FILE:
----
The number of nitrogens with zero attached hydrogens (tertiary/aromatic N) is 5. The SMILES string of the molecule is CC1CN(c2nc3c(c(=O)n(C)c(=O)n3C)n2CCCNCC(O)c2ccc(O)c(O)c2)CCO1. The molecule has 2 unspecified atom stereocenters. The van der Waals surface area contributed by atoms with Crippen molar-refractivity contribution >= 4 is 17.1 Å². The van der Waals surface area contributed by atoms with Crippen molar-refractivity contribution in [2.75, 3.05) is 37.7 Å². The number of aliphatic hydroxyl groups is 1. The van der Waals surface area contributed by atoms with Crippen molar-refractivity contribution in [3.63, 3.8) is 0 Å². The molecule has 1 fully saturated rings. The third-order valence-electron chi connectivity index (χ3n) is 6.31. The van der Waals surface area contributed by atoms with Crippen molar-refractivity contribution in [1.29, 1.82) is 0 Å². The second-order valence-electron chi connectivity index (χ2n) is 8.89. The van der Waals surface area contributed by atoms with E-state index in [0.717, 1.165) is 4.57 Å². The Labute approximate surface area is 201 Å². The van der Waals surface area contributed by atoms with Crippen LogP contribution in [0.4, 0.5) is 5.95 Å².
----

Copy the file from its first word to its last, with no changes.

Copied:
The number of nitrogens with zero attached hydrogens (tertiary/aromatic N) is 5. The SMILES string of the molecule is CC1CN(c2nc3c(c(=O)n(C)c(=O)n3C)n2CCCNCC(O)c2ccc(O)c(O)c2)CCO1. The molecule has 2 unspecified atom stereocenters. The van der Waals surface area contributed by atoms with Crippen molar-refractivity contribution >= 4 is 17.1 Å². The van der Waals surface area contributed by atoms with Crippen molar-refractivity contribution in [2.75, 3.05) is 37.7 Å². The number of aliphatic hydroxyl groups is 1. The van der Waals surface area contributed by atoms with Crippen molar-refractivity contribution in [3.63, 3.8) is 0 Å². The molecule has 1 fully saturated rings. The third-order valence-electron chi connectivity index (χ3n) is 6.31. The van der Waals surface area contributed by atoms with Crippen molar-refractivity contribution in [1.29, 1.82) is 0 Å². The second-order valence-electron chi connectivity index (χ2n) is 8.89. The van der Waals surface area contributed by atoms with E-state index in [0.717, 1.165) is 4.57 Å². The Labute approximate surface area is 201 Å². The van der Waals surface area contributed by atoms with Crippen LogP contribution in [0.4, 0.5) is 5.95 Å².